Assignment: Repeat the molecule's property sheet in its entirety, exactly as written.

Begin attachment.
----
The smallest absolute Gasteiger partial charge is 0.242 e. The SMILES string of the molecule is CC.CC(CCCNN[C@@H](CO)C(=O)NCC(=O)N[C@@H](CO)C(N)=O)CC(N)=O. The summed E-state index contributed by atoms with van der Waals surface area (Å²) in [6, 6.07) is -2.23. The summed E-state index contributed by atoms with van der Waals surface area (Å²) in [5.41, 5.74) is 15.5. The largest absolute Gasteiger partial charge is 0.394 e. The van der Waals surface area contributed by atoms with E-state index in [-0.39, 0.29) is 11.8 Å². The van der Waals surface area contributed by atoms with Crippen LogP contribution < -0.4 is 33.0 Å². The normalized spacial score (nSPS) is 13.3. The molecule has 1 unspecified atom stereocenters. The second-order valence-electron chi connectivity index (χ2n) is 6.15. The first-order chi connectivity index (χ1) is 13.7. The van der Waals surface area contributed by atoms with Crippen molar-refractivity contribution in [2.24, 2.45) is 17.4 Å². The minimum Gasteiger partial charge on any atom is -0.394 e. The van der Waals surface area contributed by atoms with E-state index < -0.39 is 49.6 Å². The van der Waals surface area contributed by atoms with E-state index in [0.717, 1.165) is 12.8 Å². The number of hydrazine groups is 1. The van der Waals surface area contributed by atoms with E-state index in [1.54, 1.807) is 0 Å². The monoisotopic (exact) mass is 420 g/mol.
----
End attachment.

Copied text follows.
The smallest absolute Gasteiger partial charge is 0.242 e. The SMILES string of the molecule is CC.CC(CCCNN[C@@H](CO)C(=O)NCC(=O)N[C@@H](CO)C(N)=O)CC(N)=O. The summed E-state index contributed by atoms with van der Waals surface area (Å²) in [6, 6.07) is -2.23. The summed E-state index contributed by atoms with van der Waals surface area (Å²) in [5.41, 5.74) is 15.5. The largest absolute Gasteiger partial charge is 0.394 e. The van der Waals surface area contributed by atoms with E-state index in [-0.39, 0.29) is 11.8 Å². The van der Waals surface area contributed by atoms with Crippen LogP contribution < -0.4 is 33.0 Å². The normalized spacial score (nSPS) is 13.3. The molecule has 1 unspecified atom stereocenters. The second-order valence-electron chi connectivity index (χ2n) is 6.15. The first-order chi connectivity index (χ1) is 13.7. The van der Waals surface area contributed by atoms with Crippen molar-refractivity contribution in [2.24, 2.45) is 17.4 Å². The minimum Gasteiger partial charge on any atom is -0.394 e. The van der Waals surface area contributed by atoms with E-state index < -0.39 is 49.6 Å². The van der Waals surface area contributed by atoms with E-state index in [0.717, 1.165) is 12.8 Å². The number of hydrazine groups is 1. The van der Waals surface area contributed by atoms with E-state index in [1.54, 1.807) is 0 Å². The monoisotopic (exact) mass is 420 g/mol.